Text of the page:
The Shroud of Turin proves the Resurrection
Photography of the Shroud of Turin
The first photograph of the Shroud in 1898
Interest in the Shroud dramatically increased in 1898 when the Italian photographer Secundo Pia took the first photograph of the Shroud in 1898. Both pictures above have a mixture of photo-positive and photo-negative images, which we will study in detail.
The picture on the left is a photo-positive picture of the face on the Shroud, with red blood marks from the Crown of Thorns. There is a faint image of a face, which is in photo-negative, making it difficult to understand.
To Secundo Pia’s astonishment the photo-negative face image on the Shroud (above left) became a photo-positive image on his camera negative (above right), except that the blood was in photo-negative, and therefore appears white on the black and white negative. The image of the Crucified Man in photo-positive is now much more clearly seen!
The photo-negative image (above left)
The image above left is a photo-positive image, with actual blood marks clearly seen in red, arising from the scalp wounds caused by the crown of thorns. The image of the face is in photo-negative, and is difficult to understand.
The photo-positive image (above right)
After Secondo Pia had photographed the photo-negative image of the face (above left) in 1898 he developed in his laboratory the amazing image of Jesus Christ on the right, in true photo-positive, with the blood marks more clearly seen in white, in photo-negative.
Both pictures have a mixture of photo-positive and photo-negative features, which we will study in detail.
The blood stains on the Shroud
The Shroud has blood marks on the scalp, both wrists, the right chest wall, and both ankles. This photograph of the Shroud clearly shows blood marks (in white) over the scalp, both wrists (with blood flows from both puncture wounds), blood flows from both plantar surfaces of the feet (see the dorsal image below right), and multiple laceration wounds from the Scourging.
The blood has been analysed. It is Type AB, the rarest blood group, and also contains a high level of Bilirubin. This is a bile pigment, which is found in high levels in the blood of torture victims. The bile pigment Bilirubin is bright red. This red colour is maintained post mortem, and accounts for the bright colouration of the blood on the Shroud.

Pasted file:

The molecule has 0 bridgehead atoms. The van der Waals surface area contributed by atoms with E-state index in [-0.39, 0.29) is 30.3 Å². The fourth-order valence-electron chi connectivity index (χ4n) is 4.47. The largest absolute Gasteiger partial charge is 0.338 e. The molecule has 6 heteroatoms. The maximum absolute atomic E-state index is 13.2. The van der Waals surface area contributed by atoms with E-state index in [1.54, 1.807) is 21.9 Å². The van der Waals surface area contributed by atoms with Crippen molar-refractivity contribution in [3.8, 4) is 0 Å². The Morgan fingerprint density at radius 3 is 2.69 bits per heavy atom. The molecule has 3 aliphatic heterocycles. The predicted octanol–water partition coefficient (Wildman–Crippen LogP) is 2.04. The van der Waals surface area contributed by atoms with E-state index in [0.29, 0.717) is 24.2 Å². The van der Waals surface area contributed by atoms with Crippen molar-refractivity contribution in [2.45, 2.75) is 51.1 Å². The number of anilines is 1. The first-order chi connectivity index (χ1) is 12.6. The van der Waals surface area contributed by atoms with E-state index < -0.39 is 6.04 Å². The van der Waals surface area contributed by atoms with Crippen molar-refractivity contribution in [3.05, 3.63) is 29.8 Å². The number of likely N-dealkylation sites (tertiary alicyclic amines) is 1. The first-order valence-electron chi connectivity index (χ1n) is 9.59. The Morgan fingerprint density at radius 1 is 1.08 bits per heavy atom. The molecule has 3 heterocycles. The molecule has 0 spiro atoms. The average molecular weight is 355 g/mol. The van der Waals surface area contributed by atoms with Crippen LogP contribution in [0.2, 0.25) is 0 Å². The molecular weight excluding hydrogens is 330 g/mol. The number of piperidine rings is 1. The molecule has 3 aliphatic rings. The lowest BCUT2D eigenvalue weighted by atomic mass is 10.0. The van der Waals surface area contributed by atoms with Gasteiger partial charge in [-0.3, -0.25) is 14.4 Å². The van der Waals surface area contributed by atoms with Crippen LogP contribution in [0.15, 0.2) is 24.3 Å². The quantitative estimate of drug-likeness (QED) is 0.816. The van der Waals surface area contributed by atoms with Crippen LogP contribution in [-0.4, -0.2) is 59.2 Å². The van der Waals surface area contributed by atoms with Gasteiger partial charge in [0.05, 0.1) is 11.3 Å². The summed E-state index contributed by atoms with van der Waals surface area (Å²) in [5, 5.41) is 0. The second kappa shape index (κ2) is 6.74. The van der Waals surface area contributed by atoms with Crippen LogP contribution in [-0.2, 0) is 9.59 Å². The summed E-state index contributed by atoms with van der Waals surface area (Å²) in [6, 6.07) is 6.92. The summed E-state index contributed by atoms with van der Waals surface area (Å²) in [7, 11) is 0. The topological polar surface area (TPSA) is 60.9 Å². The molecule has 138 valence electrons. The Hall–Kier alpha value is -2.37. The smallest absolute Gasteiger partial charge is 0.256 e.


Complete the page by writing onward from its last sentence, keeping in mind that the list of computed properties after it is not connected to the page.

Multiple dumbbell shaped lacerations can be seen over the back, upper and lower aspects of both legs, and the anterior chest wall. According to Dr Robert Bucklin M.D. a Professor of Pathology, and former forensic pathologist, there are over 120 separate lashes, performed by two separate soldiers. Each single lash produced multiple lacerations, with severe injuries to the skin and underlying soft tissue. This was a most severe Scourging, and Jesus Christ was nearly scourged to death.
On the photograph of the dorsal image can be clearly seen the scourge marks over the back, and lower limbs. On both images can be clearly seen the profuse bleeding from the wounds in the scalp, and from both wounds in the feet, in white photo-negative. This is because the Blood of Jesus Christ actually stained the Shroud, before the Image was created at His Resurrection.
The Crown of Thorns
On the photograph on the right, multiple rivulets of blood can be seen tracking from the scalp. This was almost certainly caused by the “crown of thorns”, which is one of the ways by which the victim on the Shroud is identified, since this was a torture reserved only for Jesus Christ. The crown of thorns was almost certainly a bush of thorns from the Lote bush, which grows wild in the Jerusalem area. The thorns are up to two inches long, and caused profuse bleeding.
The crown of thorns is recorded in Mark 15:17-18: “And they clothed Him with purple; and they twisted a crown of thorns, put it on His head, and began to salute Him, “Hail, King of the Jews!”
Abrasion to tip of nose
Forensic examination of the Shroud by Dr Robert Bucklin (see below), and other pathologists reveal the abrasion to the tip of the nose. There is also bruising of the right cheek, almost certainly caused by beating and punching.
The nailing of the hands